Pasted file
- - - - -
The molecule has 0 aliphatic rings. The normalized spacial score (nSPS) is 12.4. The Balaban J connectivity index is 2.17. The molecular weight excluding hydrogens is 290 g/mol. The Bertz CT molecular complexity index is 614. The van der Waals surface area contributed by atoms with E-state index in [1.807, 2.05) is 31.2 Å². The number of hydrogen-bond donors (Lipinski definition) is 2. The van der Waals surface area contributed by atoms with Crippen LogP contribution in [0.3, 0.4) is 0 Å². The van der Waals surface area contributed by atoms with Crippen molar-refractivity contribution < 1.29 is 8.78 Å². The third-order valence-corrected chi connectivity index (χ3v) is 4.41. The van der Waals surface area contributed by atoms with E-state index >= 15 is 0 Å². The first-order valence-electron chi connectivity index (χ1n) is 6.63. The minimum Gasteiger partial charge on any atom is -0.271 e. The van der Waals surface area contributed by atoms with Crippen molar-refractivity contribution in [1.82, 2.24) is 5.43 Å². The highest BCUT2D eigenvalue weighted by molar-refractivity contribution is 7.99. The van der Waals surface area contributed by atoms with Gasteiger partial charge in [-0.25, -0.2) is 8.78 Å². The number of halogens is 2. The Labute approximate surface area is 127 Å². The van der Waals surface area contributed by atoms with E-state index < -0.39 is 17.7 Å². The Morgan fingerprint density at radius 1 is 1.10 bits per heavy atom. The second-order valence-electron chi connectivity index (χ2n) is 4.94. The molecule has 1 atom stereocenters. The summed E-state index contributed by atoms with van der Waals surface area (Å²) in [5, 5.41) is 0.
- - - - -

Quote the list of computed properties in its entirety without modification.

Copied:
The molecule has 0 aliphatic rings. The normalized spacial score (nSPS) is 12.4. The Balaban J connectivity index is 2.17. The molecular weight excluding hydrogens is 290 g/mol. The Bertz CT molecular complexity index is 614. The van der Waals surface area contributed by atoms with E-state index in [1.807, 2.05) is 31.2 Å². The number of hydrogen-bond donors (Lipinski definition) is 2. The van der Waals surface area contributed by atoms with Crippen LogP contribution in [0.3, 0.4) is 0 Å². The van der Waals surface area contributed by atoms with Crippen molar-refractivity contribution < 1.29 is 8.78 Å². The third-order valence-corrected chi connectivity index (χ3v) is 4.41. The van der Waals surface area contributed by atoms with E-state index >= 15 is 0 Å². The first-order valence-electron chi connectivity index (χ1n) is 6.63. The minimum Gasteiger partial charge on any atom is -0.271 e. The van der Waals surface area contributed by atoms with Crippen molar-refractivity contribution in [1.82, 2.24) is 5.43 Å². The highest BCUT2D eigenvalue weighted by molar-refractivity contribution is 7.99. The van der Waals surface area contributed by atoms with Gasteiger partial charge in [-0.25, -0.2) is 8.78 Å². The number of halogens is 2. The Labute approximate surface area is 127 Å². The van der Waals surface area contributed by atoms with E-state index < -0.39 is 17.7 Å². The Morgan fingerprint density at radius 1 is 1.10 bits per heavy atom. The second-order valence-electron chi connectivity index (χ2n) is 4.94. The molecule has 1 atom stereocenters. The summed E-state index contributed by atoms with van der Waals surface area (Å²) in [5, 5.41) is 0.